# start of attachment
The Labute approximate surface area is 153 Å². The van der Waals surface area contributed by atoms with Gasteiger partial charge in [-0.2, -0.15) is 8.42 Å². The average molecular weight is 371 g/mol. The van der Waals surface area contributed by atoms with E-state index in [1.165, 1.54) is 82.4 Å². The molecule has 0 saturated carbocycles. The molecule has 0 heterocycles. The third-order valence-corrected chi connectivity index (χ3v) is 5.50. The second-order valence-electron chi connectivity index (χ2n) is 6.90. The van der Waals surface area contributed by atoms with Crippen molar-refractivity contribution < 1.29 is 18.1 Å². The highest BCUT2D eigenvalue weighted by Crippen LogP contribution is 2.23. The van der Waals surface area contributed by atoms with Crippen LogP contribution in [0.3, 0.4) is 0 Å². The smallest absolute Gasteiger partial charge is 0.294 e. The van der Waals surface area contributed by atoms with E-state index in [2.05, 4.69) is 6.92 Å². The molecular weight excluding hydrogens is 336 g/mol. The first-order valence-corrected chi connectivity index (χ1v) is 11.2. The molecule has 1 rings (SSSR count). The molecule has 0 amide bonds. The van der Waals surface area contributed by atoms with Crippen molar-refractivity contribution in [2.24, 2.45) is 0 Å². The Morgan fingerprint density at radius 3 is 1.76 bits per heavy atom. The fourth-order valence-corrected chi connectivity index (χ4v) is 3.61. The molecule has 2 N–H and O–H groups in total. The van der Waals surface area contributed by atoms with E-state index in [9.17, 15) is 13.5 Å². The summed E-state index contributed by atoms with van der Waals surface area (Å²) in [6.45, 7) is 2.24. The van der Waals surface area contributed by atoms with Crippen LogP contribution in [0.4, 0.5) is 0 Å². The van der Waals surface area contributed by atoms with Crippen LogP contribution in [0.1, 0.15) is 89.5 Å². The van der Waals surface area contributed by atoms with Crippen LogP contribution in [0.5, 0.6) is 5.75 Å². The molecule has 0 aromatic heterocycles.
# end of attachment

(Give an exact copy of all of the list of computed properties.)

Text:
The Labute approximate surface area is 153 Å². The van der Waals surface area contributed by atoms with Gasteiger partial charge in [-0.2, -0.15) is 8.42 Å². The average molecular weight is 371 g/mol. The van der Waals surface area contributed by atoms with E-state index in [1.165, 1.54) is 82.4 Å². The molecule has 0 saturated carbocycles. The molecule has 0 heterocycles. The third-order valence-corrected chi connectivity index (χ3v) is 5.50. The second-order valence-electron chi connectivity index (χ2n) is 6.90. The van der Waals surface area contributed by atoms with Crippen molar-refractivity contribution < 1.29 is 18.1 Å². The highest BCUT2D eigenvalue weighted by Crippen LogP contribution is 2.23. The van der Waals surface area contributed by atoms with Crippen LogP contribution in [0.3, 0.4) is 0 Å². The smallest absolute Gasteiger partial charge is 0.294 e. The van der Waals surface area contributed by atoms with E-state index in [2.05, 4.69) is 6.92 Å². The molecular weight excluding hydrogens is 336 g/mol. The first-order valence-corrected chi connectivity index (χ1v) is 11.2. The molecule has 1 rings (SSSR count). The molecule has 0 amide bonds. The van der Waals surface area contributed by atoms with Crippen molar-refractivity contribution in [2.24, 2.45) is 0 Å². The Morgan fingerprint density at radius 3 is 1.76 bits per heavy atom. The fourth-order valence-corrected chi connectivity index (χ4v) is 3.61. The molecule has 2 N–H and O–H groups in total. The van der Waals surface area contributed by atoms with E-state index in [9.17, 15) is 13.5 Å². The summed E-state index contributed by atoms with van der Waals surface area (Å²) in [6.45, 7) is 2.24. The van der Waals surface area contributed by atoms with Crippen LogP contribution in [0.4, 0.5) is 0 Å². The van der Waals surface area contributed by atoms with Crippen LogP contribution in [0.1, 0.15) is 89.5 Å². The van der Waals surface area contributed by atoms with Crippen LogP contribution in [0.5, 0.6) is 5.75 Å². The molecule has 0 aromatic heterocycles.